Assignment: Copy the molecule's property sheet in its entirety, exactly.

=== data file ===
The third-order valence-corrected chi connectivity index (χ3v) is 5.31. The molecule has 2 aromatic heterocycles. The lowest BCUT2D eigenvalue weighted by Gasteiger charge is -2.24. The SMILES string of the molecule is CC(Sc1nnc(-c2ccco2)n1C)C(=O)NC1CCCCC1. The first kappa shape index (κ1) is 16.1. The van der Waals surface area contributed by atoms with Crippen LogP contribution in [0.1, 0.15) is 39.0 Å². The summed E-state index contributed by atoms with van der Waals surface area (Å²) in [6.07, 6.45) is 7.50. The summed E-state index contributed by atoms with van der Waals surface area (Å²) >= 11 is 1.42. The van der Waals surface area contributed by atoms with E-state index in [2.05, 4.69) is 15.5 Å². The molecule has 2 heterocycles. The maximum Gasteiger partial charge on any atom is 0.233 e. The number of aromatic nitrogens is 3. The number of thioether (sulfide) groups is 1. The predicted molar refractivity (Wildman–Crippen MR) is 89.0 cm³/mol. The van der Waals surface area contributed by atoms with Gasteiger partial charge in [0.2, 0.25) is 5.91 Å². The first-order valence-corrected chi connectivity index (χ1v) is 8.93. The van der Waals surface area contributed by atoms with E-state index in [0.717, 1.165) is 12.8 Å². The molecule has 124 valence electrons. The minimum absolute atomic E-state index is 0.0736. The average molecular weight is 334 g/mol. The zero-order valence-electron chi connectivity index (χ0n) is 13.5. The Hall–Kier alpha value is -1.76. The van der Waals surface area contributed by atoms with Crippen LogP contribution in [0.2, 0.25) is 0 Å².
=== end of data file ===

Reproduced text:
The third-order valence-corrected chi connectivity index (χ3v) is 5.31. The molecule has 2 aromatic heterocycles. The lowest BCUT2D eigenvalue weighted by Gasteiger charge is -2.24. The SMILES string of the molecule is CC(Sc1nnc(-c2ccco2)n1C)C(=O)NC1CCCCC1. The first kappa shape index (κ1) is 16.1. The van der Waals surface area contributed by atoms with Crippen LogP contribution in [0.1, 0.15) is 39.0 Å². The summed E-state index contributed by atoms with van der Waals surface area (Å²) in [6.07, 6.45) is 7.50. The summed E-state index contributed by atoms with van der Waals surface area (Å²) >= 11 is 1.42. The van der Waals surface area contributed by atoms with E-state index in [2.05, 4.69) is 15.5 Å². The molecule has 2 heterocycles. The maximum Gasteiger partial charge on any atom is 0.233 e. The number of aromatic nitrogens is 3. The number of thioether (sulfide) groups is 1. The predicted molar refractivity (Wildman–Crippen MR) is 89.0 cm³/mol. The van der Waals surface area contributed by atoms with Gasteiger partial charge in [0.2, 0.25) is 5.91 Å². The first-order valence-corrected chi connectivity index (χ1v) is 8.93. The van der Waals surface area contributed by atoms with E-state index in [0.717, 1.165) is 12.8 Å². The molecule has 124 valence electrons. The minimum absolute atomic E-state index is 0.0736. The average molecular weight is 334 g/mol. The zero-order valence-electron chi connectivity index (χ0n) is 13.5. The Hall–Kier alpha value is -1.76. The van der Waals surface area contributed by atoms with Crippen LogP contribution in [0.2, 0.25) is 0 Å².